Monday, September 13, 2010

'Power and Privilege: photographs of the Big House in Ireland 1858-1922'

Dave and I went to see this exhibition in the National Photographic Archive in Temple Bar yesterday. I'd never been to that part of the National Library before: it's a great little space.
The photos come from 5 different collections that belong to the National Library, who has the largest collection of 19th century photographs of Ireland (though that isn't surprising at all!)

What they have chosen are quite astonishing. Themes include staff, family events, gardens, transport and science. The landed gentry and aristocracy classes were the only people who afford to indulge in amateur photography during this period. They took photos of whatever they fancied but it's notable that very little of what they shot was away from home, though perhaps this was because of the huge diversity in subject matter available on their doorstep.
I was really drawn to the formal photographs of staff - particularly those attached to Curraghmore, the home of the Marquis of Waterford. Incidentally, the 1911 census return for that house is one of the largest in the country and a fascinating read in its own right.
The photographs of hunting and shooting look very similar to modern hunting, though naturally it has declined in popularity as a hobby.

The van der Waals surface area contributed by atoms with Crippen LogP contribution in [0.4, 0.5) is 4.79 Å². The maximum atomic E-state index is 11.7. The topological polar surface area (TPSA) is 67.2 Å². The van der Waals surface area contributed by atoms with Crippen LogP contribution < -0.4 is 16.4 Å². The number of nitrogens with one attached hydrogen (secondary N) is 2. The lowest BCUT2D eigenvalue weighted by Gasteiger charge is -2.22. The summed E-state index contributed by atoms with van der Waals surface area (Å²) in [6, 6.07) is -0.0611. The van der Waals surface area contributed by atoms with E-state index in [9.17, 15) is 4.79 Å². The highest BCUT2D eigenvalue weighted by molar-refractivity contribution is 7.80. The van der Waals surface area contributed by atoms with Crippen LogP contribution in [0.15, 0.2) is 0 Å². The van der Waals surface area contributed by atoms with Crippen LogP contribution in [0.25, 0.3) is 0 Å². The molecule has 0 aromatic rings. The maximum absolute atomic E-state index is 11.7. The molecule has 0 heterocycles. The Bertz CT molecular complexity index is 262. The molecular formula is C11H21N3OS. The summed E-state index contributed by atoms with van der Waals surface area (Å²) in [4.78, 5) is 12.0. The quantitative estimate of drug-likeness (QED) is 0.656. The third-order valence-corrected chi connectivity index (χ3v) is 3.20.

The changes in fashion during that time, especially for women, are striking. Massive big hooped skirts in the 1860s give way to slimmer versions over time, as women's attire needed to be more practical. However, their clothes in the photograph of women participating in an otter hunt look don't look ideal for walking in a forest!
Notable too is a photo of the "leviathan" telescope at Birr Castle....the Earl of Rosse was an amateur photographer as well as a stargazer.

The photos have been produced by scanning the original plates and printed on archival paper.
Admission is free and it runs until December. Well worth your time.

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